Inspirational climber recognised by national body

Date: Friday 29th January 2016
Gwen Moffat doing what she did best, climbing barefoot and free.
Gwen Moffat doing what she did best, climbing barefoot and free.

A VETERAN climber, “vagabond of the hills” and author who lives at Eamont Bridge has been made an honorary member of the British Mountaineering Council.

Gwen Moffat at her Eamont Bridge home with her book,‚ÄàSpace Below My‚ÄàFeet, which has become a climbing classic.
Gwen Moffat at her Eamont Bridge home with her book,‚ÄàSpace Below My‚ÄàFeet, which has become a climbing classic.

Gwen Moffat, now aged 91, and another keen climber, Angela Soper, became the first two women to receive the honour following the first meeting of the BMC’s women’s think tank, which convened in December.

Gwen started climbing at the age of 21 after she met a rock climber while stationed at a suburban Auxiliary Territorial Service station during the Second World War, but soon deserted the Army for a life of climbing.

She went on to lead a nomadic existence which saw her discover new crags throughout the UK and further afield, sleeping in climbing barns and even under hedges as she did do, and generally existing on a very sparse diet.

She then decided she could make a living from climbing, and became the first British female mountain guide during the 1950s signing the necessary forms G. Moffatt, so avoiding the issue of her gender.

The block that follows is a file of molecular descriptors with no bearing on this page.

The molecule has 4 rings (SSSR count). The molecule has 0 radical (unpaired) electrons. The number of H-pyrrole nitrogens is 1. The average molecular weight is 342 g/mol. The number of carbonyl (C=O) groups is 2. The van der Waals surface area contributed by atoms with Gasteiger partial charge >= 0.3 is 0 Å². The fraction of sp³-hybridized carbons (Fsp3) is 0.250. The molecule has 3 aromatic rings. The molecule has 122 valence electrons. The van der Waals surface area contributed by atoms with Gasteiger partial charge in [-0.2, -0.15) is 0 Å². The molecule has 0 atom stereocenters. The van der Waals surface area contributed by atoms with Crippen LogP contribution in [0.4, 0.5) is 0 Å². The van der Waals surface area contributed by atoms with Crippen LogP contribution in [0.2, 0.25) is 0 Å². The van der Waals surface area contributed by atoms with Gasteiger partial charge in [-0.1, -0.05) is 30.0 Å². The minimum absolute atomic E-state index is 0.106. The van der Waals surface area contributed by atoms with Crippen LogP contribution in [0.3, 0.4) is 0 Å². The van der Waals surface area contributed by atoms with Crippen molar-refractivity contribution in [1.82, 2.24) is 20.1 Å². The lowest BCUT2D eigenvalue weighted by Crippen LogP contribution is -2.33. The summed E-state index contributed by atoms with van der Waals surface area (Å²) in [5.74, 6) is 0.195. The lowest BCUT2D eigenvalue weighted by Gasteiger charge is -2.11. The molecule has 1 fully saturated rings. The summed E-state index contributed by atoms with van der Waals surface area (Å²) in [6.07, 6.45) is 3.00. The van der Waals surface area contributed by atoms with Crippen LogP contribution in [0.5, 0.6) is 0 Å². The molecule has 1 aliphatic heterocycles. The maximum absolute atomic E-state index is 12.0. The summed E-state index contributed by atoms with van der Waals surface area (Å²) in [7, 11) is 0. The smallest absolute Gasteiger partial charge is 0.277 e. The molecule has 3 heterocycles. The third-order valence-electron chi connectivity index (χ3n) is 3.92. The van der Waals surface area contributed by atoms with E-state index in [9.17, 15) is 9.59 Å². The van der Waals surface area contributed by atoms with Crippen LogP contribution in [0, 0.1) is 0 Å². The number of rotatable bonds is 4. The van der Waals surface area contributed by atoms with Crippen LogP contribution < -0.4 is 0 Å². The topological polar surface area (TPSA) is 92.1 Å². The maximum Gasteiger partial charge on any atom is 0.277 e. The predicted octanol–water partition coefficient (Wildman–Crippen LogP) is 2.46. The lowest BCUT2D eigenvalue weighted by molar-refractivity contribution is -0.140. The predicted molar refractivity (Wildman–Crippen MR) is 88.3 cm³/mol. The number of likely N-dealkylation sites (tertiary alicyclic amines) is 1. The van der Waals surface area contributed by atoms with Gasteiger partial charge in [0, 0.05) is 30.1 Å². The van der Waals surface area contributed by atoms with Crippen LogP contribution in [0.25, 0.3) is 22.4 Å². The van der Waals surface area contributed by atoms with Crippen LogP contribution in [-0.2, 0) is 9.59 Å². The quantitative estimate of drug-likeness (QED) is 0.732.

When guiding engagements dried up, Gwen worked as a gardener, chambermaid, breakfast cook and barmaid, at one point commuting from Rosthwaite to Borrowdale, where she slept in a farmer’s barn. She also spent time working as a forester, winkle-picker, schooner helmsman and artists’ model.

She wrote about her early climbing career and adventures in Space Below My Feet, which went on to become something of a classic in the climbing literature genre. She also told of her mountain rescue service experiences in Two Star Red, and later turned her writing talent to producing crime fiction, which she did with huge success.

During the 1980s she lived in the Rio Grande valley, in New Mexico, but became homesick and returned to the UK, to live in Eden.

A spokesman for the BMC said: “Alongside a fruitful mountain writing career, in 1956 Gwen became the first female British mountain guide. She wrote her renowned climbing autobiography Space Below My Feet in 1961.

“She was a very committed member of the mountain rescue, writing the non-fiction book Two Star Red about her experiences in its service.”

Last year, Gwen starred in the BMC TV production Operation Moffat, about her life and climbs, which collected the special jury mention at Banff Mountain Festival and the best climbing film and people’s choice award at Kendal Mountain Festival.

Alex Messenger, of BMC TV, said: “Good films have memorable action; the best films have memorable characters. And when it comes to characters, they don’t come any more inspirational than Gwen Moffat. Directors Jen Randall and Claire Carter have created something very special.”

Since the success of the BMC TV film, Space Below My Feet has been commissioned for a reprint and is now available in bookshops once again, priced at £12.99. Gwen will be signing copies of the book in the Hedgehog Bookshop, Little Dockray, Penrith, on the afternoon of Saturday, 6th February.